First Issue of 2013’s Rivista di diritto internazionale privato e processuale
(I am grateful to Prof. Francesca Villata – University of Milan – for the following presentation of the latest issue of the RDIPP)
The first issue of 2013 of the Rivista di diritto internazionale privato e processuale (RDIPP, published by CEDAM) was just released. It features two articles and two comments.
In her article Costanza Honorati, Professor of European Union Law at the University of Milano-Bicocca, addresses the issue of International Child Abduction and Fundamental Rights (“Sottrazione internazionale dei minori e diritti fondamentali”; in Italian).
In several recent decisions on cases concerning the international abduction of minors the European Court of Human Rights set the requirement of an “in-depth examination of the entire family situation” in order to comply with Article 8 ECHR. The present article considers the effects of such principle on the role and on the proceedings of both the court of the State of the child’s habitual residence and of the court of the State of his refuge after abduction, especially when acting in the frame of Brussels II Regulation. While the requirement of «in-depth examination» seems overall synergetic to the role of the court of habitual residence, also when such court is judging on the return of the abducted minor pursuant to Article 11(8) Reg. 2201/2003, deeper concerns arise with reference to the role of the court of the State of refuge. When such a court is asked to enforce a decision for the return of the abducted child, the possible violation of the child’s fundamental right in the State of origin might raise the question of opposition to recognition and enforcement. The article thus endeavours to find a solution balancing the child’s fundamental rights and EU general finality to strengthen the area of freedom, security and justice.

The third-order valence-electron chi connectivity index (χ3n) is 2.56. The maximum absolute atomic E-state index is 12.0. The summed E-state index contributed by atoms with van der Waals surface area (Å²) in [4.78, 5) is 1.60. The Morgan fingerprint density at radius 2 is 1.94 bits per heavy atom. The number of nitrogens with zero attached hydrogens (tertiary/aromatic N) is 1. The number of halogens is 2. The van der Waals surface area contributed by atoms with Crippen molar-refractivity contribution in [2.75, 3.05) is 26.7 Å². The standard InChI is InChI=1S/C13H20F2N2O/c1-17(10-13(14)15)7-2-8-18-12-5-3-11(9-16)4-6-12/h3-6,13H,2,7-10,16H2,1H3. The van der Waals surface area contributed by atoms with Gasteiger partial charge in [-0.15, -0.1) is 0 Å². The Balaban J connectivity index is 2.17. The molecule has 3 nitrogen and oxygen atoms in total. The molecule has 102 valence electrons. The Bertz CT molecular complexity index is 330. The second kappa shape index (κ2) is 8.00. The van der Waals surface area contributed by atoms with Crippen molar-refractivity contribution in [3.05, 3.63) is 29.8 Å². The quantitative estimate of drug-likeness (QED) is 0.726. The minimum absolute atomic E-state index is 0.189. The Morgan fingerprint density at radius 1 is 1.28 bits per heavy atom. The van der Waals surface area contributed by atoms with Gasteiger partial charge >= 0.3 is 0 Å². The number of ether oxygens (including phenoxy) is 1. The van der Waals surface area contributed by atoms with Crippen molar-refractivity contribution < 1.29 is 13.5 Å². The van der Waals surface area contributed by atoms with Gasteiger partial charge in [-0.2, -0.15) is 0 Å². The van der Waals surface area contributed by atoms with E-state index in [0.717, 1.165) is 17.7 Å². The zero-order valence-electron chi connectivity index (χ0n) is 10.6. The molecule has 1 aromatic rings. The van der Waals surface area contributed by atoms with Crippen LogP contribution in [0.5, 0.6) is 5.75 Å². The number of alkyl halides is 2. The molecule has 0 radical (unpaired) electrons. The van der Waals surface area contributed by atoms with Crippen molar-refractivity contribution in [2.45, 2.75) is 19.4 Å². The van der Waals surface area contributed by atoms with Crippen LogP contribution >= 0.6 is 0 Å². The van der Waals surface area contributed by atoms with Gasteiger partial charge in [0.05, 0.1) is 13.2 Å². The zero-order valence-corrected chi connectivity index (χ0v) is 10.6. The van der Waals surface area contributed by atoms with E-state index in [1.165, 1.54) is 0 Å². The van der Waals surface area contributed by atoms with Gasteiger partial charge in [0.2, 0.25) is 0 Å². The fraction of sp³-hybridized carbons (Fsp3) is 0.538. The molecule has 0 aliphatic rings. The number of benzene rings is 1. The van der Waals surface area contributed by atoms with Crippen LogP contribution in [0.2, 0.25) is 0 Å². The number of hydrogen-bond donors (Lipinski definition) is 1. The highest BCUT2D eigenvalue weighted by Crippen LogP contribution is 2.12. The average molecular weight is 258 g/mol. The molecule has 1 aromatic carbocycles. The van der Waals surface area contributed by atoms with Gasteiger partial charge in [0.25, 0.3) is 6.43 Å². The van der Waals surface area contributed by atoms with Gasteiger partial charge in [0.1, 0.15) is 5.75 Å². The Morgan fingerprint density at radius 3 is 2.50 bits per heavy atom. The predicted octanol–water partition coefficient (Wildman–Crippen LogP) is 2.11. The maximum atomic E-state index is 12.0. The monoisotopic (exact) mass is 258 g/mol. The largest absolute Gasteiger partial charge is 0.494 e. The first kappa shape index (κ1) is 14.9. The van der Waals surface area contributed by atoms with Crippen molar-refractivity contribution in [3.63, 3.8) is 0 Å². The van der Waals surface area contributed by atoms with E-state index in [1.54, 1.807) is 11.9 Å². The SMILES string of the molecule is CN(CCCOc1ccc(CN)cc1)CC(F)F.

In their article Paolo Bertoli and Zeno Crespi Reghizzi, respectively Associate Professor at the University of Insubria and Associate Professor at University of Milan, provide an assessment of “Regulatory Measures, Standards of Treatment and the Law Applicable to Investment Disputes” (in English).
The relationship between State regulatory measures and the international standards of protection for foreign investments has proved to be a critical issue in investor-State arbitration. Normally, two legal systems are involved: the legal order of the State hosting the investment is competent to govern economic activities (including those of foreign investors) carried out on its territory, and the international legal order sets forth the duties of States in respect of foreign investors. After having discussed the basis for, and the law applicable to, investment claims (both in treaty and in contract claims), this article examines the interplay between regulatory measures and the international standards of protection for foreign investments, i.e., indirect expropriation and fair and equitable treatment. The authors also analyse the influence on the arbitrator’s evaluation of the presence of a stabilization clause in the agreement between the State and the investor.